Welcome back to the Millennial Writer Series, in which I interview writers every month who have published work. We discuss the writer’s work, their creative process, and what it is to be a Millennial in publishing. Want to know more? Check out all the interviews.

Helen Scheuerer is something of a wonder. In just a handful of years, Helen founded the online literary magazine Writer’s Edit in 2013 and transformed it into a prominent resource for writers in Australia and the world with over 48, 000 followers on Twitter. Not only have they published writing advice, but they’ve also formed Writer’s Edit Press that produces the annual Kindling Anthology. With degrees in creative writing and publishing, Helen will also publish her first novel later this year with Inkerman & Blunt. She was shortlisted for Express Media’s inaugural ‘Outstanding Achievement by a Young Person in the Literary Arts‘ award. Suffice to say, Helen’s seriously accomplished.

You founded Writer’s Edit, the online literary magazine, in 2013.  Since then, Writer’s Edit has become a small press that produces the Kindling Anthology and articles with advice for writers. What was your journey in transforming the website into a small press? What are your plans for Writer’s Edit for the rest of 2016?

HighRES_logoI had always dreamed of Writer’s Edit being a small press, the online magazine was my way of testing the waters for that. It was less than a year before I realised that our readership and writers would receive a print anthology well, and so we dove into the production of our first book really early on. It’s been going ever since, and we’re due to publish our third book at the end of this year – the final Kindling anthology.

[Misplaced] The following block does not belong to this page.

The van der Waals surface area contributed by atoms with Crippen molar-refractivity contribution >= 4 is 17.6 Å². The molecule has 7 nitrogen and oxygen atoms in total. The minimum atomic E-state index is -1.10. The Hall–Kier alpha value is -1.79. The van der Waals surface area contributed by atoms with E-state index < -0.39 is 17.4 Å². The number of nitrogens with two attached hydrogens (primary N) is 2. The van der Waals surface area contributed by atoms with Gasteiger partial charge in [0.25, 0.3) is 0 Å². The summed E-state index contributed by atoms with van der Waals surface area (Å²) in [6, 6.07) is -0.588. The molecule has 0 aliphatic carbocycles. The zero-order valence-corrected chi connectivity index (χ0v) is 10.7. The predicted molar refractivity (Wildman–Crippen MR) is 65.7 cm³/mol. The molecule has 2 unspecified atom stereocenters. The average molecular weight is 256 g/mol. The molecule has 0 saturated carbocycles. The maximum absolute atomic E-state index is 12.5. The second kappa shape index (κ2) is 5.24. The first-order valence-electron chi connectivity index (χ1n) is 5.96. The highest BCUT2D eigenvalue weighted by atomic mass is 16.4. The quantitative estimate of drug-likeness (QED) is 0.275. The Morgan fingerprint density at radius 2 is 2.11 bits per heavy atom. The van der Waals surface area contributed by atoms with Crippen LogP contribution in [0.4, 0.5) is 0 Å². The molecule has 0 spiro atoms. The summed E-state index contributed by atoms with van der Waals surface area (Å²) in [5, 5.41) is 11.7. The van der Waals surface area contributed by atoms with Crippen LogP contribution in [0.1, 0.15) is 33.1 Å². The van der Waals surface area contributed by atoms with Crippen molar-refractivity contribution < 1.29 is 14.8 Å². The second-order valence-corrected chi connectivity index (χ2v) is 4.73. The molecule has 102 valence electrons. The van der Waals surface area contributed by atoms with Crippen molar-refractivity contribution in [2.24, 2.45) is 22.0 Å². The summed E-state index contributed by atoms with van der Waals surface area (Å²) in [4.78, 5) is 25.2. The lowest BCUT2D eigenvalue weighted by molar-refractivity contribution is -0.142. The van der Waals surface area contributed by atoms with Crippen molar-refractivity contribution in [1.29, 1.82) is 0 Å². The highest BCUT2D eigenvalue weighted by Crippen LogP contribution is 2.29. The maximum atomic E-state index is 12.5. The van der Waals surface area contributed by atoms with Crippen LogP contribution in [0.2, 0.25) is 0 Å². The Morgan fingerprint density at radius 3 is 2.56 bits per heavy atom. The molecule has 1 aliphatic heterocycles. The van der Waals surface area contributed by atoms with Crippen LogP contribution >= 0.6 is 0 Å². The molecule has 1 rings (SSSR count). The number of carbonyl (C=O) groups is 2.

As for our plans for 2016, we’ll be launching Kindling Volume III in November, but before then, Writer’s Edit will also be launching a series of courses for writers over the coming months. We’re in the early stages of alpha and beta launching, with the aim to publically launch in July this year!

You recently signed with Inkerman and Blunt, who will publish your first novel. Tell us about the novel you’re working on. What was your journey towards getting a longer work published?

The novel that’s due to be published by Inkerman & Blunt is a work of literary fiction that follows the story of an Australian photographer who goes to Africa. There, he documents the rehabilitation of child soldiers, and gets caught up in corruption and conflict with a group of rebels.

I had a really positive response from the publishing professionals I originally approached with my manuscript, and actually received two offers before accepting the contract with Inkerman & Blunt. For me, it was a matter of figuring out where my book sat in the market, and how well the publisher understood what I was trying to do, and where we could take it.

It’s been a long ride, and we’ve still got a fair bit of work before the book hits the shelves, but seeing my manuscript come together in the way it has, I know it’s going to be the best it possibly can be when it’s released.

What types of stories do you find yourself gravitated towards?  How did you get started writing those stories?

My creative writing degree really influenced the the type of stories I gravitated towards, and so originally I was really drawn to narratives that had a real literary feel to them, and explored the depths of character. Throughout this degree, I really tried to find my own voice and style, while playing with these influences.

However, as I’ve become more immersed in the publishing industry, and I’ve read more and more widely, I’ve come to experiment with new genres and styles, and learn to have fun with writing. I think it’s important, particularly at the early stages of a writing career, not to restrict yourself to one ‘type’ or genre of writing.

Getting started is hard, but once I put pen to paper, or fingers to keyboard, it’s actually quite difficult to stop!

How do you see yourself and other Millennials making an impact in publishing?